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*All sequences considered are non-negative.

Suppose we are given sequences $a_n,b_n$ such that $\sum a_n=1$ and $b_n$ is a sequence going to infinity. I am searching for any sequence $c_n$ with the properties that

(1) $c_n\to \infty$

(2) $c_n\le b_n$

(3) $c_n\cdot\max\lbrace a_k:b_n\le k\le 2b_n\rbrace\to 0$

Does such a sequence $c_n$ exists?

The main difficulty I am having is due to the fact that $na_n$ need not go to zero, so $b_n \max\lbrace a_k:b_n\le k\le 2b_n\rbrace$ need not go to zero (otherwise I would just take $c_n=b_n)$. I am not sure if it is true that there is a $c_n$ (e.g., $c_n= \log b_n$) that satisfies (3).

I have tried to consider $c_n=b_n^a$ with $0<a<1$, however I am not sure if (even for small $a$) we have $b_n^a\max\lbrace a_k:b_n\le k\le 2b_n\rbrace\to 0$. Perhaps the choice of $c_n$ should depend on $a_n$ as well.

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  • $\begingroup$ Just to make it more clear: are you looking for the three sequences, or a proof that given $\{a_n\}$ and $\{b_n\}$ then $\{c_n\}$ exists? $\endgroup$ – ajotatxe Jan 3 '17 at 10:42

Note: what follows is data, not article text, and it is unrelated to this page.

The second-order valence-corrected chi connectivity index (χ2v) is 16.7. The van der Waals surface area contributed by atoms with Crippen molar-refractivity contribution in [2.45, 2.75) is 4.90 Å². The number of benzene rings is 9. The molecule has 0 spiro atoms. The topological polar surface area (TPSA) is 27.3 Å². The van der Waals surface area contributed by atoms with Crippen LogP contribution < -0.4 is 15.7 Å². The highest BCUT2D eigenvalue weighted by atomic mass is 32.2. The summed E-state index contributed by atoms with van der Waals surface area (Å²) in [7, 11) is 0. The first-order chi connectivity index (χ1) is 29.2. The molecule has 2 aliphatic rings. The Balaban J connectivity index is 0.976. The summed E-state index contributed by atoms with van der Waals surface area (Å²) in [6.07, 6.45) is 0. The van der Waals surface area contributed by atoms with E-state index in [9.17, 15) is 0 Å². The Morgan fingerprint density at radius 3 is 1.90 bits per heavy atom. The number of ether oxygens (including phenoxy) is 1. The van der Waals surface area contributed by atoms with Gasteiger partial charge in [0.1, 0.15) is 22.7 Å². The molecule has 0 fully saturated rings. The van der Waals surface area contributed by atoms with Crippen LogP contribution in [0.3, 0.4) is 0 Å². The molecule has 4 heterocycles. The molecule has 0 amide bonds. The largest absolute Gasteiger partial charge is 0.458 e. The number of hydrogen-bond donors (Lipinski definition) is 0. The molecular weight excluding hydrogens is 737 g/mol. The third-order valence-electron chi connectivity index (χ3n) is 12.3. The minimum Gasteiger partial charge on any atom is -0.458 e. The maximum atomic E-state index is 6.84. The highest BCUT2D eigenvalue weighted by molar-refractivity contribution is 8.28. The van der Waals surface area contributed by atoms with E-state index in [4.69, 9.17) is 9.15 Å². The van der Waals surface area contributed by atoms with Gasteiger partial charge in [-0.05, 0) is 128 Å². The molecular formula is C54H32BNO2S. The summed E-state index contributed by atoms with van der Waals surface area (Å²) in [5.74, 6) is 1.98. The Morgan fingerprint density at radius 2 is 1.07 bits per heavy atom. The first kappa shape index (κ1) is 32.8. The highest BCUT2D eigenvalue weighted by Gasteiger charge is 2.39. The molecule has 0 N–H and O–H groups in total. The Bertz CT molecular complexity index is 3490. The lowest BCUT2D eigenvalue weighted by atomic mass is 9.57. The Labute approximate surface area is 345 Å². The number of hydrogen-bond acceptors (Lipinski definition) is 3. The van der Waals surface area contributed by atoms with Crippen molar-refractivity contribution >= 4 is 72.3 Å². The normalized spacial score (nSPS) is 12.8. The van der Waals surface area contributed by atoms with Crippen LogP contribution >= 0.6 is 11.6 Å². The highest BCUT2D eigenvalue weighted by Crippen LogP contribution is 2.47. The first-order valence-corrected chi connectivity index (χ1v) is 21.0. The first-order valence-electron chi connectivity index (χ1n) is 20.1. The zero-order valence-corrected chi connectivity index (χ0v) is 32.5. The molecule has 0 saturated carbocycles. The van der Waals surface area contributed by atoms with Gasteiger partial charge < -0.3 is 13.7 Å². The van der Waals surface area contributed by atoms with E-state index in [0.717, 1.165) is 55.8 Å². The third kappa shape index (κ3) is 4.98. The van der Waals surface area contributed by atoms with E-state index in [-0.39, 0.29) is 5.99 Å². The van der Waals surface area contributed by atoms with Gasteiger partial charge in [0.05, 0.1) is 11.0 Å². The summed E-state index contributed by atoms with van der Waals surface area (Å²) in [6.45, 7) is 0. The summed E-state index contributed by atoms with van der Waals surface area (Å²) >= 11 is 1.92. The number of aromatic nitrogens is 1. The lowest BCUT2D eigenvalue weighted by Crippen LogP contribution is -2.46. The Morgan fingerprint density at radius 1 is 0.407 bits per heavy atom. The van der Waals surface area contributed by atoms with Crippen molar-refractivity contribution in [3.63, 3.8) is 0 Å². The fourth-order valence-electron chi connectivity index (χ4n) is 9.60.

• $\begingroup$ The latter. Given $a_n, b_n$, I am seeking $c_n$. $\endgroup$ – The Substitute Jan 3 '17 at 10:43
  • $\begingroup$ @TheSubstitute But in the parraph below (3) you talk of $\;b_n\cdot \max...\;$ , so which one is it? $\endgroup$ – DonAntonio Jan 3 '17 at 10:47
  • $\begingroup$ @DonAntonio That paragraph below (3) is a fact that is causing me difficulty. If the limit $b_n∗max$ was zero, I would just take $c_n=b_n$. However, $b_n∗max$ need not be zero unless $a_n$ is a monotone decreasing sequence. $\endgroup$ – The Substitute Jan 3 '17 at 11:25
  • $\begingroup$ If $a_n>0$ and $\Sigma a_n=1$ then $na_n$ must to go zero just FYI $\endgroup$ – Arjang Jan 4 '17 at 12:41
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Define $$d_n=\max\{a_k:b_n\le k\le 2b_n\}$$

Let's show that $d_n\to 0$. Let $\epsilon>0$. There exists some $K$ such that $a_n<\epsilon$ whenever $n\ge K$. There exists also some $N$ such that $b_n>K$ whenever $n\ge N$. Therefore, for $n\ge N$ we have that $k\ge b_n>K$ for every integer $k\in[b_n,2b_n]$, and then $a_k<\epsilon$. Thus, $\max\{a_k:b_n\le k\le 2b_n\}<\epsilon$.

Now we know that $d_n\to 0$, so $d_n|\log d_n|\to 0$, and $|\log d_n|\to\infty$, so you can define $c_n=\min\{|\log d_n|,b_n\}$.

If I'm not wrong this sequence holds the three properties:

  1. $c_n\to\infty$ because is the minimum of two sequences that go to infinity.
  2. $c_n\le b_n$ is obvious.
  3. $0\le \lim c_nd_n\le\lim |\log d_n|d_n=0$

Remarks:

  • To avoid the $\max$ of an empty set, we need to assume that $b_n\ge1/2$ for every $n\in \Bbb N$.
  • The condition $\sum a_n=1$ seems too strong. Only the convergence to $0$ is needed.
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